Extrajudicial Killings through Drones

By Sajjad Shaukat

Under the pretext of American so-called counterinsurgency programme, the US President Barack Obama has broken all the record of human rights by extrajudicial killings of the innocent people through CIA-operated drone attacks in Afghanistan, Somalia and Yemen in general and Pakistan in particular, while, the United States claims to be protector of human rights not only inside the country, but also all over the world.

Recently, the UN has opened probe regarding the predator strikes. In this regard, Ben Emmerson, UN Special Rapporteur on Human Rights and Counter-Terrorism said, A UN investigation into targeted killings will examine legality of drone strikeswill investigate 25 strikes in Pakistan, Yemen, Somalia, Afghanistan, and the Palestinian territories. It will also focus on civilian killings by the strikes.

First time, a US Senator Lindsey Graham, a staunch supporter of the predator attacks, openly admitted that 4,700 people have been killed by the raids of Americas secretive drone war. The number exceeds some independent estimates of the death toll. According to the research of London-based Bureau of Investigative Journalism, between June 2004 and September 2012, these unmanned aerial vehicles killed between 2,562 and 3,325 people in Pakistan, of whom between 474 and 881 were civilians including 176 children. In this respect, in a report, The Guardian pointed out on August 11, 2011, The CIA claims that there has been not one non-combatant killed in the past yearit is a bleak view: more people killed than previously thought.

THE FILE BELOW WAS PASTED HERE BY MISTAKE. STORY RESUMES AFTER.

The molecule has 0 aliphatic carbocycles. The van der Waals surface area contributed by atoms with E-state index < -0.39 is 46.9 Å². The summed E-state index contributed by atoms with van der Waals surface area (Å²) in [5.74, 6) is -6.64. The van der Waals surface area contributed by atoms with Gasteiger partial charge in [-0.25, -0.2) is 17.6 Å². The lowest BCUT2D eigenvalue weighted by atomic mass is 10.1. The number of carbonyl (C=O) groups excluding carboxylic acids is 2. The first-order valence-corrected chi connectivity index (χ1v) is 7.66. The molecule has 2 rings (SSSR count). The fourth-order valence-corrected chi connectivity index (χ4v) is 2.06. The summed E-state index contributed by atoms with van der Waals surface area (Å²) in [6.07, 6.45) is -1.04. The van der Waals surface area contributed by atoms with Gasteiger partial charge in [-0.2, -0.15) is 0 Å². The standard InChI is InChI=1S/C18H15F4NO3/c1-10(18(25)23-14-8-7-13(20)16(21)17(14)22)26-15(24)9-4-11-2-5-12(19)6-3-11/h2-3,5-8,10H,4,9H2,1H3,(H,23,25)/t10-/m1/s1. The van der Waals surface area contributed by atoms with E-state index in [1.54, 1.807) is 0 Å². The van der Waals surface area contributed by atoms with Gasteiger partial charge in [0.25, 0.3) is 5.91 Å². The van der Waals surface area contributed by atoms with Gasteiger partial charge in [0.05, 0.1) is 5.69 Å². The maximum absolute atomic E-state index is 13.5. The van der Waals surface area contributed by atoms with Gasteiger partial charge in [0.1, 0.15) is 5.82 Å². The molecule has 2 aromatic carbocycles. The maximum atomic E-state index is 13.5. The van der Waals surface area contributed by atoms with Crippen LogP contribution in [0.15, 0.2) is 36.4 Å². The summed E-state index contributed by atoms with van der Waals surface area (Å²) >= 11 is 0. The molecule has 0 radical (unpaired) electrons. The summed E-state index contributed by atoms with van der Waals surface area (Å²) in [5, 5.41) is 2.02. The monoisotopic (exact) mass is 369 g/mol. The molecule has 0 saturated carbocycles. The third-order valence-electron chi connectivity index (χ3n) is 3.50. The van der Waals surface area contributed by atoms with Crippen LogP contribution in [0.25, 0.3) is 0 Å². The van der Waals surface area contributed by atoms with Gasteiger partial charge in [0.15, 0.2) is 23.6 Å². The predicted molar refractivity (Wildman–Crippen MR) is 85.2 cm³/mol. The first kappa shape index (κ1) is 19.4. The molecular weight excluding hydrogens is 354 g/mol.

Nevertheless, details collected by the Pakistani journalists show that civilian casualties through unmanned aircraft are higher as indicated by the US officials. In the last four years, more than 900 innocent civilians and only 22 Al-Qaeda commanders have been killed by these aerial attacks.

While justifying these air strikes by the spy planes, counterterrorism advisor to Obama, John Brennan who faces a Senate confirmation hearing for his nominee as CIA director is the main player, advising Obama on which strike, he should approve.

Especially, during his first presidential campaign, Barack Obama had pledged to reverse excesses of the Bush era in relation to terrorism. He also promised to reformulate a counterterrorism policy in accordance with the legal and moral values of the US. Contrarily to his assertions, Obama followed the Bushs approach of counterterrorism in its worst form by expanding and accelerating the predator strikes.

In this context, The New York Time on May 26, 2011, in an article which was written with assistance of several counterterrorism advisers of the administration revealed, President Obama has become personally involved in the process and has normalised extrajudicial killings from the Oval Office, taking advantage of Americas temporary advantage in drone technology. Without the scrutiny of the legislature and the courts, and outside the public eye, Obama is authorising murder on a weekly basis.